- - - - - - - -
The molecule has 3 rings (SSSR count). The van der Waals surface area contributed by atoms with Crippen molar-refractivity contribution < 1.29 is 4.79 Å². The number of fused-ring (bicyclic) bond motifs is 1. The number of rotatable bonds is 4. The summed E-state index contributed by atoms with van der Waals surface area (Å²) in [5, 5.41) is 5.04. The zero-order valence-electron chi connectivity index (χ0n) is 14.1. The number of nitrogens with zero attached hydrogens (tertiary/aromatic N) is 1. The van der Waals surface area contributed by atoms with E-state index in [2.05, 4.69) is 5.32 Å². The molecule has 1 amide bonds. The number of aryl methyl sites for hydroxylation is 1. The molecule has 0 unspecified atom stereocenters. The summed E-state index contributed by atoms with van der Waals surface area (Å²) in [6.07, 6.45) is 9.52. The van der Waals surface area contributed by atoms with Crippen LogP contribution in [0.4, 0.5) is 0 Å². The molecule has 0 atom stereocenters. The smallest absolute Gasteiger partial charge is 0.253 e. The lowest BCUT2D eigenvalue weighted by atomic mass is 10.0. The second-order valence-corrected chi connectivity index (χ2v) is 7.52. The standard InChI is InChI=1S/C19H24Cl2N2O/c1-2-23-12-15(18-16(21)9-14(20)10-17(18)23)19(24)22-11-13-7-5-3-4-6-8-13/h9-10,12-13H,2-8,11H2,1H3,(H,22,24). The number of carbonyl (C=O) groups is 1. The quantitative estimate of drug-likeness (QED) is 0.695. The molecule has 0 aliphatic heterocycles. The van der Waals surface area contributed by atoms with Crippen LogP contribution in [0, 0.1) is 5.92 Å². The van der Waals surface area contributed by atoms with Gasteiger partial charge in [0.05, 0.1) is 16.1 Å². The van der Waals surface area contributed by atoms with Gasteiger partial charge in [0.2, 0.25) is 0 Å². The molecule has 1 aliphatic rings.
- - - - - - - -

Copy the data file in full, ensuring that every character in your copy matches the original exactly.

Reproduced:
The molecule has 3 rings (SSSR count). The van der Waals surface area contributed by atoms with Crippen molar-refractivity contribution < 1.29 is 4.79 Å². The number of fused-ring (bicyclic) bond motifs is 1. The number of rotatable bonds is 4. The summed E-state index contributed by atoms with van der Waals surface area (Å²) in [5, 5.41) is 5.04. The zero-order valence-electron chi connectivity index (χ0n) is 14.1. The number of nitrogens with zero attached hydrogens (tertiary/aromatic N) is 1. The van der Waals surface area contributed by atoms with E-state index in [2.05, 4.69) is 5.32 Å². The molecule has 1 amide bonds. The number of aryl methyl sites for hydroxylation is 1. The molecule has 0 unspecified atom stereocenters. The summed E-state index contributed by atoms with van der Waals surface area (Å²) in [6.07, 6.45) is 9.52. The van der Waals surface area contributed by atoms with Crippen LogP contribution in [0.4, 0.5) is 0 Å². The molecule has 0 atom stereocenters. The smallest absolute Gasteiger partial charge is 0.253 e. The lowest BCUT2D eigenvalue weighted by atomic mass is 10.0. The second-order valence-corrected chi connectivity index (χ2v) is 7.52. The standard InChI is InChI=1S/C19H24Cl2N2O/c1-2-23-12-15(18-16(21)9-14(20)10-17(18)23)19(24)22-11-13-7-5-3-4-6-8-13/h9-10,12-13H,2-8,11H2,1H3,(H,22,24). The number of carbonyl (C=O) groups is 1. The quantitative estimate of drug-likeness (QED) is 0.695. The molecule has 0 aliphatic heterocycles. The van der Waals surface area contributed by atoms with Crippen LogP contribution in [0, 0.1) is 5.92 Å². The van der Waals surface area contributed by atoms with Gasteiger partial charge in [0.05, 0.1) is 16.1 Å². The van der Waals surface area contributed by atoms with Gasteiger partial charge in [0.2, 0.25) is 0 Å². The molecule has 1 aliphatic rings.